I found that in terms for the visuals that they are certainly nothing spectacular, but at the same time they are not that bad.  After playing some of the other launch titles for the PS Vita I got spoiled by stunning graphics from some of them.  As for Unit 13, I felt that a much better job could have been done here.  I also felt that there could have been a wider variety of character models and more levels.  I grew tired of seeing the same purple turbaned guy and seeing the same level environments over and over again.

As for the game’s audio, the music was fitting for the game and the sound effects are pretty realistic.  There are a wide variety of weapons found in the game, from different guns to different types of grenades, and each one manages to sound quite different.  From assault guns, light machine guns, and shotguns, to explosive grenades and flash bangs, they are distinct sounding.  There are also some neat environmental effects too.  In one level you are on the roof of a building and the wind is howling all around you.  The PS Vita’s speakers do a formidable job of belting out all the sounds, but once you put on a set of headphones or ear buds the sound quality increases immensely.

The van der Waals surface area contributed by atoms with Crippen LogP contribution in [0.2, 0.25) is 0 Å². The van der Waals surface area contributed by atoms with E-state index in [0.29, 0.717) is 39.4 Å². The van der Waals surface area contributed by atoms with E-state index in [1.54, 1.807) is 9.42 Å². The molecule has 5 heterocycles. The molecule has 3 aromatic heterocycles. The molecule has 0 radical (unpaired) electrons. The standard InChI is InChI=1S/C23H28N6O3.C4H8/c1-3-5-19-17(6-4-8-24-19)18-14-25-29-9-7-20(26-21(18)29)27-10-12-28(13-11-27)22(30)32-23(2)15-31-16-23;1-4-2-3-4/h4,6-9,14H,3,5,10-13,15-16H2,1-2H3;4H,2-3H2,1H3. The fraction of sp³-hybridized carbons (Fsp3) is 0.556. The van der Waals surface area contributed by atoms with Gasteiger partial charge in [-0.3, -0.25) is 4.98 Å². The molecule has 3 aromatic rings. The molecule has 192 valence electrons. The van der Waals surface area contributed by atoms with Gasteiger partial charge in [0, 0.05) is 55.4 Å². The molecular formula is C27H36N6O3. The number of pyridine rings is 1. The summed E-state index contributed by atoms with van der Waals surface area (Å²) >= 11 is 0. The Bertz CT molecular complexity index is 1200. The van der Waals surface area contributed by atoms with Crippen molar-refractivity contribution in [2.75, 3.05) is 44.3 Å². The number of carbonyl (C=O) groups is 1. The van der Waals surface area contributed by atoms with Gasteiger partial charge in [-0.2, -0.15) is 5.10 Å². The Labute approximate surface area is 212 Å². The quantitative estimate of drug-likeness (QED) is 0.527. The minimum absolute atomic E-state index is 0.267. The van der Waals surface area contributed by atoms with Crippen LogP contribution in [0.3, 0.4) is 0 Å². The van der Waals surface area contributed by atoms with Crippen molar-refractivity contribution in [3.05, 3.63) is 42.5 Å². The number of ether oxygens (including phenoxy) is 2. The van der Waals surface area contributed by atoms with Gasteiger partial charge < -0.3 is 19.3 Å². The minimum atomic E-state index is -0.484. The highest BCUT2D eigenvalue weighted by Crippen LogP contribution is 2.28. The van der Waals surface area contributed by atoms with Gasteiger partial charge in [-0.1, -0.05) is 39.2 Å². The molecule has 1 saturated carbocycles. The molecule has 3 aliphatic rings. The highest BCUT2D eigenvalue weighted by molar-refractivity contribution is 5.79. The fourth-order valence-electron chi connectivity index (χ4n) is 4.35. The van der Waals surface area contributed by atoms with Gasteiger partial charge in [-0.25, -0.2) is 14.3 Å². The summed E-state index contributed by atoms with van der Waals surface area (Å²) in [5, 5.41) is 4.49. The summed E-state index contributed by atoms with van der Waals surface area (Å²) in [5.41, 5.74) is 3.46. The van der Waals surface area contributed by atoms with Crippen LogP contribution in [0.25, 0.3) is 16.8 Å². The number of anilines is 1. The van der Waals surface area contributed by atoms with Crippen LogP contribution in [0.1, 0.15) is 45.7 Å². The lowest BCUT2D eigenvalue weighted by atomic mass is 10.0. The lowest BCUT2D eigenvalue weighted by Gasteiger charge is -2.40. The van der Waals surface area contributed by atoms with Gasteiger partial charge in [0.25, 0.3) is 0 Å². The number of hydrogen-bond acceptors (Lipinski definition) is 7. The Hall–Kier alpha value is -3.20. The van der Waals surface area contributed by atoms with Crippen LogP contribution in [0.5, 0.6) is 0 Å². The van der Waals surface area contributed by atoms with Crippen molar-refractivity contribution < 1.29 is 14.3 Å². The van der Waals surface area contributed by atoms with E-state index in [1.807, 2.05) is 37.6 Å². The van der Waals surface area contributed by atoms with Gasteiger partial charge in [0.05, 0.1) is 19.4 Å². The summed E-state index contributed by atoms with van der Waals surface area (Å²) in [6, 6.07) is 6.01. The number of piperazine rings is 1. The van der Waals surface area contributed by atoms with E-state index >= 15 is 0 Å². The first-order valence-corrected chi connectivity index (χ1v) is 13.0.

Unit 13 has some excellent controls and I think this is a good indicator of what lies ahead for shooters on the Vita.  I do admit that the lack of any story and some of the frustratingly stupid AI can be tiresome, but with 36 initial missions, online co-op (if you can get it to work!), and the inclusion of daily challenges, there is quite a bit of replay value and fun to be had here.  When taking everything into consideration, I can’t say that this is a must own, but if you’re looking to fulfill your portable shooter needs, then you may want to pick this game up for your PS Vita for sure.

The Good


The Bad